Written in 1998, Barry Cushman’s book “Rethinking the New Deal Court: The Structure of a Constitutional Revolution” is a historical analysis of the famous shift by the US Supreme Court from opposing the social legislations of the New Deal to provide full legal support of the programs.
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The author attempts to provide an in-depth analysis of the transformation of the constitutional law during the New Deal era in 1930s. In this book, Cushman’s thesis states that the “switch in time” by the Supreme Court was a result of a long-prepared and internal revolution perpetrated by a building-up of erosions of the SC’s commercial clause and jurisprudence, which took place in a “web-like and interconnected manner”1.
Therefore, this thesis attempts to refute the common notion that the dramatic change in the court’s decision resulted from short-political concerns, especially due to the 1936 elections and President Roosevelt’s announcement of his Court-packing plan. Thus, the purpose of this paper is to develop a comprehensive review of Cushman’s book, using a critical approach to the arguments used to support his thesis.
According to Cushman, the current notion that the cowardly Supreme Court decided to change from opposing the legislation of the New Deal by abandoning a number of doctrines to save itself from Roosevelt’s politics is not only wrong, but also misinformed. To refute this claim and support his thesis, Cushman has attempted to base his arguments on in-depth historical accounts of the situation before the court’s major shift.
Noteworthy, the author claims that the major turning point was in 1934 rather than after the 1936 elections. For instance, the author bases this claim on a historical account of the 1934 rule on milk prices. In history, the Supreme Court, sitting in the state of New York, made a famous ruling by upholding the statute to control the prices of milk.
This had a major impact on the subsequent decisions on statutes that were increasingly trying to increase government control of prices for basic commodities. In addition, Cushman agrees that the pre-New Deal economic laws had been scrapped by 1940 due to Roosevelt’s economic packages.
However, the author uses historical evidence to refute the previous claims on the how, when and why the SC decided to abandon its previous doctrines when approaching the topic of government control of the national economy.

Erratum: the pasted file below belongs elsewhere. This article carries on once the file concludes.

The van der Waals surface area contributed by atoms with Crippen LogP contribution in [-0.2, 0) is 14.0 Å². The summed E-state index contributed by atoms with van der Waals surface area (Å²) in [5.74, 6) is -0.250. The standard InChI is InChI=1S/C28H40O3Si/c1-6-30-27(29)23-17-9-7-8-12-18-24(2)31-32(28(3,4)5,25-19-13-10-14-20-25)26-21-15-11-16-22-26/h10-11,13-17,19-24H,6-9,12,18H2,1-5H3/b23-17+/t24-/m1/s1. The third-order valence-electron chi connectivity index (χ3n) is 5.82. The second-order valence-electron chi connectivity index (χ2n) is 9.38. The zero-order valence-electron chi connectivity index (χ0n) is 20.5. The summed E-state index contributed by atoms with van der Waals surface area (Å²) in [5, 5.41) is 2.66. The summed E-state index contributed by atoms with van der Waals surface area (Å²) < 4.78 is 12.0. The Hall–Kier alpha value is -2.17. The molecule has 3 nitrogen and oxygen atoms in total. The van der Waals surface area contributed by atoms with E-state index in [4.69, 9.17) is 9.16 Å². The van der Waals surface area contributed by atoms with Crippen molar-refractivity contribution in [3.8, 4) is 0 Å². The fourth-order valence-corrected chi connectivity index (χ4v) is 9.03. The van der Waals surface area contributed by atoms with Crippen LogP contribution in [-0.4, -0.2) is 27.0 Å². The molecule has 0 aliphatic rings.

Cushman develops an argument criticizing the poetics of the judicial power in the US. The common way of thinking about the courts and judges has been wrong, yielding a wrong impression that the court’s shift was driven by its coward nature, especially when dealing with political issues.
The standard perceptions of the courts and judges in the US is reductionist because it makes people perceive law as political issues and treat judges as politicians elected through the electoral system.
The American society, ridden with the mentality of politicizing every issue, developed a belief that the Supreme Court was acting politics. However, Cushman attempts to refute this claim, arguing that the SC’s steps to strike the deal contributed to the process of saving the country from the Great Depression, which collided with Roosevelt’s Court-packing program.
The author attempts to show that the historical chronology of events leading to the SC’s shift in doctrines fails to support the standard notion that the court acted in a political and cowardly manner.
The reader is introduced to a relatively new historical knowledge that shown how the nine court judges had decided to change their approach and abandon the previous doctrines2. The author provides historical evidence that the court judges were not aware of the president’s plan when they arrived at this decision.
The major issue that provides ground to Cushman’s argument is the historical consideration of the reason for the court to take a long time to embrace the new deal.
Using a historical approach to the topic, Cushman argues that the Americans have remained confused on the constitutional revolution that took place between 1930 and 1940. Cushman borrows from the historical ideas evidence, which shows that the laissez-faire legal system of the time had a different structure from the current system. For instance, it did was not based on a collection of isolated doctrines.
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Instead, it was based on a combination of interrelated doctrines collected into a whole system. Thus, they were analogous to a tapestry or a web. Accordingly, a change affecting any of the interwoven doctrines was likely to cause major implications on the overall web.
Thus, the constitutional revolution that led to abandoning the previous doctrines the SC was used is based on this idea. By agreeing to uphold the statute on the control of milk prices in New York, the SC made one of the first steps towards interfering with the entire ‘web’ of the doctrines.
Since a change in one of the doctrines in the interwoven web had a high likelihood of causing major changes in the entire system, the SC judges realized that the previous system could not work after some of the doctrines were abandoned.
Therefore, it was necessary to change the whole structure. Accordingly, there is little evidence to show that political interferences or a coward nature of the SC judges led to the sudden shift, contrary common claims.
Cushman, Barry. Rethinking the New Deal Court: The Structure of a Constitutional Revolution. New York: Oxford University Press, 1999.
1 Barry Cushman, Rethinking the New Deal Court: The Structure of a Constitutional Revolution (New York: Oxford University Press, 1999), 54.
2 Cushman, 158